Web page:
Feeling full and drowsy from the moody lighting and balanced meal, I made myself journey onto my next destination– the Skansen Krona. Sarah told me about the history the night prior, and I read a bit about it on the information signs. It was a practically unused fortress tower that was in much later years used for jail and then public housing. The hike up to it was maybe only rivaled in steepness by the one I had to take to get up to the zoo. The combined lower-body strength of Gothenburgers must be terrifying. Anyway, I didn’t end up actually climbing the tower, but even the platform around its base offered a beautiful panoramic view of the city. So many terracotta-colored roofs turned red by the rain.IMG_1375.JPG

I ventured onwards to the Feskekôrka, or “Fish Church.” This was an old fish market by the water in a building that looked sorta like a church. It wasn’t huge, but it was impressive, with a few different fish vendors selling raw and whole fishes, smoked and pickled fishes, and prepared fish dishes. I decided to get something I’d heard was a traditional Swedish celebration dish– sandwich cake. The vendor explained that it was three layers of bread layered like cake, with shrimp salad in between two of them and lox salad in between the other. The whole thing was covered in what looked like some kind of creamy cheese, with the sides covered in chopped chives and topped with shrimps, tomato, cucumber, lemon, and dill. Of course, this was only a single serving square, but I know that they’re sometimes made on a much larger scale. I took it for takeaway and headed back to the apartment, where Jon appeared to be working from home. He’d just recently given his 50% seminar for his PhD, and was recovering from the stress and massive workload.IMG_1371.JPGIMG_1374.JPGIMG_1372.JPG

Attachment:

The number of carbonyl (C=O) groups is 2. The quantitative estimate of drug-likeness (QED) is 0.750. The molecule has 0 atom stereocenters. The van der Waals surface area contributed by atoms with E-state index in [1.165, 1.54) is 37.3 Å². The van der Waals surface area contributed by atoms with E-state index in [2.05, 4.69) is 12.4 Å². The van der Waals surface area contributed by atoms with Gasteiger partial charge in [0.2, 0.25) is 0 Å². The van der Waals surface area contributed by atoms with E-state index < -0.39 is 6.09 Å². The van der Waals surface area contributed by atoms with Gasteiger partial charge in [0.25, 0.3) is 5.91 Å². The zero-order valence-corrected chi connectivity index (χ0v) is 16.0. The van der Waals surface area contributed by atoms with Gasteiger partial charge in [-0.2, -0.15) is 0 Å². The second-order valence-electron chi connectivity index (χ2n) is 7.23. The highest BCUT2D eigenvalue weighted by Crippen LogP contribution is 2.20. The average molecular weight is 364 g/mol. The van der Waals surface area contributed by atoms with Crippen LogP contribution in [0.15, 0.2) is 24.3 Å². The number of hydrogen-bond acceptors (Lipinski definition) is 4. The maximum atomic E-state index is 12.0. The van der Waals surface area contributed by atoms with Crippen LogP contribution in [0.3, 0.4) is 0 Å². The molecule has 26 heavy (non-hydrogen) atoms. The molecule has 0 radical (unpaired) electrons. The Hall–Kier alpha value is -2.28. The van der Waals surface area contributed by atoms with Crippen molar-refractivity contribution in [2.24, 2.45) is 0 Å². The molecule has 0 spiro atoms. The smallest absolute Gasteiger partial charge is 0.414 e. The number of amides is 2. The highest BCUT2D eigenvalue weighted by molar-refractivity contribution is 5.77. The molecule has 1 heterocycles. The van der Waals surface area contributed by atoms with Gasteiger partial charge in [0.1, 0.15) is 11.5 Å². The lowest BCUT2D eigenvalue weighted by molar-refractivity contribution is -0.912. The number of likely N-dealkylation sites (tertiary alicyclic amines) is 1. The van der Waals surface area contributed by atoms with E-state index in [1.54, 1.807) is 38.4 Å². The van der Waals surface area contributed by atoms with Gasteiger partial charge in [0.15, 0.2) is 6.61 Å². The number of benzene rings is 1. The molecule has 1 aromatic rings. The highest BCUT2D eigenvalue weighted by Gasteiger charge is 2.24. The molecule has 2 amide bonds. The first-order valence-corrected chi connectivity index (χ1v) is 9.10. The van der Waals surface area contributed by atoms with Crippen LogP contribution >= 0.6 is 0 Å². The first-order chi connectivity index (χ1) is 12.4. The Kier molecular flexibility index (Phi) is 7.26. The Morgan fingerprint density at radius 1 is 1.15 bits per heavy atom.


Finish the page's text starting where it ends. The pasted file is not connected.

I was feeling rather worn-out already, but after some chilling I made myself get up and go to the design museum, the Röhsska Museet. It was almost four p.m. and almost pitch-black by the time. I had my hosts’ museum pass but got in for free since I was under 25, score. It was not very busy in there, and I’m not sure how unusual that should be for four on a Wednesday.

The first exhibit I saw was on the history of design since [], following mainly household goods and technology but occasionally touching on clothes as well. A few iconic pieces, like the [] Campbell’s soup dress and the Moschino Roy dress (or at least copies of them) were on display, and naturally those were my favorite part of the exhibit. A turquoise version of my family’s pink Apple desktop was even on display! There was also a special collection of fashion donations from [], who was a main founder of the museum. Those were stunning. I had been brewing up some fashion designs in my head lately, and I now felt more inspired than ever to put them on paper. The final room I saw was the winner of the [] Design Contest. Her work used textiles, colored glass panels, and wood. I looked through a magazine of her work and my mind was honestly quite blown.IMG_1381.JPGIMG_1382.JPG

IMG_1380.JPGIMG_1379.JPGIMG_1378.JPGIMG_1376.JPGWhen I returned, Jon had improvised dinner by roasting some vegetables with cheese– that was familiar! He kindly offered me some and I wasn’t too hungry, and wanted to try some sandwich cake, but I accepted some and it was delicious.

I stayed up pretty late that night watching more Downton Abbey, packing, and composing a thank-you note to my guests. I felt so full of energy. But It had to lie down eventually if I was going to get out the door early enough.